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The story of Easter, if Christ himself livetweeted it

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When the events you're livetweeting took place 2,000 years ago, there's only so much you can do.

One priest in Devon, England, is tweeting the story of Easter in "real time" through sunrise on Easter Sunday. Canon Andrew Godsall, who came up with the idea during a social media course, is sending tweets from Jesus Christ's perspective throughout the week at @CofEDevon.

The Passion story is a pretty juicy one, in case you hadn't heard. According to the Bible, Christ strutted into Jerusalem on a donkey on Palm Sunday while adoring fans thronged the streets. Public opinion of him soon soured. He was put to death a few days later before coming back to life on Easter Sunday (according to scripture).

"We need to appeal to people more used to tweet culture than listening to sermons," Godsall told the BBC. "We wanted to help people really connect with the events of the last week in Jesus' life."

Godsall suggested some church members might be offended with the embracing of contemporary culture, but he said he was "unapologetic."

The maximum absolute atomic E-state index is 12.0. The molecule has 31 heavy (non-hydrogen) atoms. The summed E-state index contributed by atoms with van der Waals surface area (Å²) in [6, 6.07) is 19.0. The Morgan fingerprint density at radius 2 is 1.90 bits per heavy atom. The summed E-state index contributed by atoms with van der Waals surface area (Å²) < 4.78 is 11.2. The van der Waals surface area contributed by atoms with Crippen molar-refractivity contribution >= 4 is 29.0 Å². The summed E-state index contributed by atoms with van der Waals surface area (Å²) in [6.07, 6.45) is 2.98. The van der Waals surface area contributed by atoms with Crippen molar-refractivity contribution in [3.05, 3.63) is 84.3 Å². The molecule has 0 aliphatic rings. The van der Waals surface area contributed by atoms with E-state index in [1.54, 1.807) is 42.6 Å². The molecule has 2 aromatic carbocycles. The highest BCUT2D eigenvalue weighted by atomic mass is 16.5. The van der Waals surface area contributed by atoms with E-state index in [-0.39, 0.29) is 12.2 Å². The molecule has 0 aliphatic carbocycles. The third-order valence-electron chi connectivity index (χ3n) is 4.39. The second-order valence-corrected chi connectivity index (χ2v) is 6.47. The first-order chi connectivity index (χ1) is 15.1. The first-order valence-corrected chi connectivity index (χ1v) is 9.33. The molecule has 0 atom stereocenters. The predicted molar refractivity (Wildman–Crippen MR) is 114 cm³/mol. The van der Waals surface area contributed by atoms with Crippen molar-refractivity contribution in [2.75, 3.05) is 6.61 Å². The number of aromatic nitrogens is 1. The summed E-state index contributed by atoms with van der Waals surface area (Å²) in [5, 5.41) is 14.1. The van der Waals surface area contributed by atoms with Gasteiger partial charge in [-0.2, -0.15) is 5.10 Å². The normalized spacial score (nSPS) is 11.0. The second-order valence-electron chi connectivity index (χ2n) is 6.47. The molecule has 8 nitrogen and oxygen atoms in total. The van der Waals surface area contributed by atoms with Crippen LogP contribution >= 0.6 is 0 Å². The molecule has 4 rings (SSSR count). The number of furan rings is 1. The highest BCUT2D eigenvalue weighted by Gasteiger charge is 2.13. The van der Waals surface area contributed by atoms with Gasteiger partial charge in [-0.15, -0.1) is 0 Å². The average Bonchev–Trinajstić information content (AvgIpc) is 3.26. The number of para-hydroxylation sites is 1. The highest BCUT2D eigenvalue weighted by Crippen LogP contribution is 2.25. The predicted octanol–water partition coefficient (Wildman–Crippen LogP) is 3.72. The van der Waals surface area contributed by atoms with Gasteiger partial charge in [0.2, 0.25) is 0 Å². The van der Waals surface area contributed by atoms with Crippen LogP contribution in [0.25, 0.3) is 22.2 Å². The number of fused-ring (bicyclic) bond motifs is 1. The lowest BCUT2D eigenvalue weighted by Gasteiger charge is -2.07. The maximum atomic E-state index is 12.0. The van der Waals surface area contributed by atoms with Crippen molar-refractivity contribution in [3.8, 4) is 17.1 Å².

"Jesus always used contemporary culture, for example the parables, because it appealed to people's imaginations," Godsall affirmed.

Using Twitter and the Internet to spread the gospel is an idea Pope Benedict agreed with before he stepped down.

However, Godsall's tweets are actually kinda dull so far. There's little opportunity for them to get better, since the Diocese is sharing just one tweet a day, at 11 GMT. 

The Easter story was told much better on Twitter two years ago, when @EasterLIVE had a more collaborative take on telling the story. It retweeted comments from followers as they took on the roles of bystanders during the crucifixion and resurrection. 

Godsall is giving a fresh perspective on the Easter story, although a few aspects remain questionable. For one, how would the disciples react if Jesus livetweeted the Last Supper?

Photo by tonystl/Flickr